The Person

主題 Topic The Person
書刊名 TitleThe Fifth Voyage of M. John White into the West Indies and Parts of America called Virginia, in the year 1590
作者 AuthorJohn White
出版社 Publisher
出版年 Year1590
語言 LanguageEnglish
裝訂 Binding□ 平裝 Paperback    □ 精裝 Hardcover
頁數 Pages
(10 / 13)
Bibliography Reference  (STC, Duff, GW . . .)
Web Link
撰寫日期 DateJuly 2014

A.   簡介 

John White (c. 1540 – c. 1593) was an English artist and a colonizer, who was a pioneer and an early settler to Roanoke, which mission proves a failure. The mismanagement of colony and the unpredictable happenings unveil colonial anxieties that result from military outpost competition, the stress on imperial identity and absurd profitable ventures. Disorder and mismanagement of the environment caused disparity between enthusiasm and depression, especially in the winter scene. In the last scenes, among this first group of the colonists are children singing Christmas carol in cold simple house, women feeding the sick with little food, and starving ones about to surrender to their enemies. When John Borden, Eleanor Dare, her baby and other fellow villagers stepped into the woods to look for another shelter, Green left hope for his audience to meditate on the missing migrants and the construction of an empire.   

B.   文本摘錄 Extracts (4-6 Pages)

The 20 of March the three ships the Hopewell, the John Evangelist, and the Little John, put to sea from
Plymouth [England] with two small shallops.  . . .
        On the first of August the wind scanted [reduced], and from thence forward we had very foul weather with much rain, thundering, and great spouts, which fell round about us nigh unto our ships.
        The 3 we stood again in for the shore, and at midday we took the height of the same. The height of that place we found to be 34 degrees of latitude. Towards night we were within three leagues of the low sandy islands west of Wokokon. But the weather continued so exceeding foul, that we could not come to an anchor near the coast: wherefore we stood off again to sea until Monday the 9 of August.
        On Monday the storm ceased, and we had very great likelihood of fair weather: therefore we stood in again for the shore: & came to an anchor at 11 fathoms in 35 degrees of latitude, within a mile of the shore, where we went on land on the narrow sandy island, being one of the islands west of Wokokon: in this island we took in some fresh water and caught great store of fish in the shallow water. Between the main[land] (as we supposed) and that island it was but a mile over and three or four feet deep in most places.
        On the 12 in the morning we departed from thence and toward night we came to an anchor at the northeast end of the island of Croatoan, by reason of a breach which we perceived to lie out two or three leagues into the sea: here we rode all that night. . . .
        The 15 of August towards evening we came to an anchor at Hatorask [Hatteras], in 36 degr. and one third, in five fathoms water, three leagues from the shore. At our first coming to anchor on this shore we saw a great smoke rise in the isle Raonoke [sic] near the place where I left our colony in the year 1587, which smoke put us in good hope that some of the colony were there expecting my return out of England.
        The 16 and next morning our boats went ashore, & Captain Cooke, & Cap. Spicer, & their company with me, with intent to pass to the place at Raonoke, where our countrymen were left. At our putting from the ship we commanded our master gunner to make ready two minions and a falcon well loaded, and to shoot them off with reasonable space between every shot, to the end that their reports might be heard to the place where we hoped to find some of our people. This was accordingly performed, & our two boats put off unto the shore, in the Admiral’s boat we sounded all the way and found from our ship until we came within a mile of the shore nine, eight, and seven fathoms: but before we were halfway between our ships and the shore we saw another great smoke to the southwest of Kindriker’s mountains: we therefore thought good to go to the second smoke first: but it was much further from the harbor where we landed, then we supposed it to be, so that we were very sore tired before we came to the smoke. But that which grieved us more was that when we came to the smoke, we found no man nor sign that any had been there lately, nor yet any fresh water in all this way to drink. Being thus wearied with this journey we returned to the harbor where we left our boats, who in our absence had brought their cask ashore for fresh water, so we deferred our going to Roanoak [sic] until the next morning, and caused some of those sailors to dig in those sandy hills for fresh water whereof we found very sufficient. That night we returned aboard with our boats and our whole company in safety.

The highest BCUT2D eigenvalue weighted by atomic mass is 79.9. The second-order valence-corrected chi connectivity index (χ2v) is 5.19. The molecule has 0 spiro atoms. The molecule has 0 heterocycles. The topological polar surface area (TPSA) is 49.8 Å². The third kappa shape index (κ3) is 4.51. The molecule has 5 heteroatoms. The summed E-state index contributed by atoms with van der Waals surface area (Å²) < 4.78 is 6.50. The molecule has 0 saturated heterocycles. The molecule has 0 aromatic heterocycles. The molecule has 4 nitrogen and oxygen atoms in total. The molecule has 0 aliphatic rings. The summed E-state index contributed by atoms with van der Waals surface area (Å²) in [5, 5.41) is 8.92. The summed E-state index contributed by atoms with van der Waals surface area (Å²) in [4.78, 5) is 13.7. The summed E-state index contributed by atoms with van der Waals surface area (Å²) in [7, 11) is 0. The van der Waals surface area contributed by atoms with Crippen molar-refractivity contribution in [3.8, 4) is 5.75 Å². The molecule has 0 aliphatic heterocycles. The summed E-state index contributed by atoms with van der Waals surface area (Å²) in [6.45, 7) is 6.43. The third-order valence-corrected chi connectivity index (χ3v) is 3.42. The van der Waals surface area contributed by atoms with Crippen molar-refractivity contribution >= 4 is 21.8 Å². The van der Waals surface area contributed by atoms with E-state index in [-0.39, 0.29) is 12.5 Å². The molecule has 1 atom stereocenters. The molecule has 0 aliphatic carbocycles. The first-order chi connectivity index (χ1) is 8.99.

The next morning being the 17 of August, or boats and company were repared again to go up to Roanoak, but Captain Spicer had then sent his boat ashore for fresh water, by means whereof it was ten of the clock afore noon before we put from our ships which were then come to an anchor within two miles of the shore. The Admiral’s boat was halfway toward the shore, when Captain Spicer put off from his ship. The Admiral’s boat first passed the breach, but not without some danger of sinking, for we had a sea break into our boat which filled us half full of water, but by the will of God and careful steerage of Captain Cooke we came safe ashore, saving only that our furniture, victuals, match and powder were much wet and spoiled. For at this time the wind blew at northeast and direct into the harbor so great a gale, that the sea broke extremely on the [sand]bar, and the tide went very forcibly at the entrance. By that time our Admiral’s boat was hauled ashore, and most of our things taken out to dry, Captain Spicer came to the entrance of the breach with his mast standing up, and was half passed over, but by the rash and indiscreet steerage of Ralph Skinner his master’s mate, a very dangerous sea broke into their boat and overset them quite, the men kept the boat some in it, and some hanging on it, but the next sea set the boat on ground, where it beat so, that some of them were forced to let go their hold, hoping to wade ashore; but the sea still beat them down, so that they could neither stand nor swim, and the boat twice or thrice was turned the keel upward, whereon Captain Spicer and Skinner hung until they sunk, & were seen no more. But four that could swim a little kept themselves in deeper water and were saved by Captain Cooke’s means, who so soon as he saw their oversetting, stripped himself, and four other that could swim very well, & with all haste possible rowed unto them, & saved four. They were 11 in all, & 7 of the chiefest were drowned, whose names were Edward Spicer, Ralph Skinner, Edward Kelley, Thomas Bevis, Hance the Surgeon, Edward Kelborne, Robert Coleman. This mischance did so much discomfort the sailors, that they were all of one mind not to go any further to seek the planters. But in the end by the commandment & persuasion of me and Captain Cooke, they prepared the boats: and seeing the captain and me so resolute, they seemed much more willing. Our boats and all things fitted again, we put off from Hatorask, being the number of 19 persons in both boats: but before we could get to the place, where our planters were left, it was so exceeding dark, that we overshot the place a quarter of a mile: there we spied towards the north end of the island the light of a great fire through the woods, to the which we presently rowed: when we came right over against it, we let fall our grapnel [anchor] near the shore, & sounded with a trumpet a call, & afterwards many familiar English tunes of songs, and called to them friendly; but we had no answer, we therefore landed at day-break, and coming to the fire, we found the grass & sundry rotten trees burning about the place. From hence we went through the woods to that part of the island directly over against Dasamongwepeuk, & from thence we returned by the water side, round about the north point of the island, until we came to the place where I left our colony in the year 1586. In all this way we saw in the sand the print of the savages’ feet of 2 or 3 sorts trodden the night, and as we entered up the sandy bank upon a tree, in the very brow thereof were curiously carved these fair Roman letters C R O which letters presently we knew to signify the place, where I should find the planters seated, according to a secret token agreed upon between them & me at my last departure from them, which was, that in any ways they should not fail to write or carve on the trees or posts of the doors the name of the place where they should be seated; for at my coming always they were prepared to remove from Roanoak 50 miles into the mainland. Therefore at my departure from them in An[no Domini] 1587 I willed them, that if they should happen to be distressed in any of those places, that then they should carve over the letters or name, a Cross in this form, but we found no such sign of distress. And having well considered of this, we passed toward the place where they were left in sundry houses, but we found the houses taken down, and the place very strongly enclosed with a high pallisade of great trees, with cortynes [curtains] and flankers very fortlike, and one of the chief trees or posts at the right side of the entrance had the bark taken off, and 5 feet from the ground in fair capital letters was graven CROATOAN without any cross or sign of distress; this done, we entered into the pallisade, where we found many bars of iron, two pigs of lead, four iron fowlers, iron sacker-shot, and such like heavy things, thrown here and there, almost overgrown with grass and weeds. From thence we went along by the water side, towards the point of the creek to see if we could find any of their boats or pinnaces, but we could perceive no sign of them, nor any of the last falcons and small ordinance which were left with them, at my departure from them. At our return from the creek, some of our sailors meeting us, told that they had found where divers chests had been hidden, and long since dug up again and broken up, and much of the goods in them spoiled and scattered about, but nothing left, of such things as the savages knew any use of, undefaced. Presently Captain Cooke and I went to the place, which was in the end of an old trench, made two years past by Captain Amadas: where we found five chests, that had been carefully hidden of the Planters, and of the same chests three were my own, and about the place many of my things spoiled and broken, and my books torn from the covers, the frames of some of my pictures and maps rotten and spoiled with rain, and my armor almost eaten through with rust; this could be no other but the deed of the savages our enemies at Dasamongwepeuk, who had watched the departure of our men to Croatoan; and as soon as they were departed dug up every place where they suspected any thing to be buried: but although it much grieved me to see such spoil of my goods, yet on the other side I greatly joyed that I had safely found a certain token of their safe being at Croatoan, which is the place where Manteo was born, and the savages of the island our friends.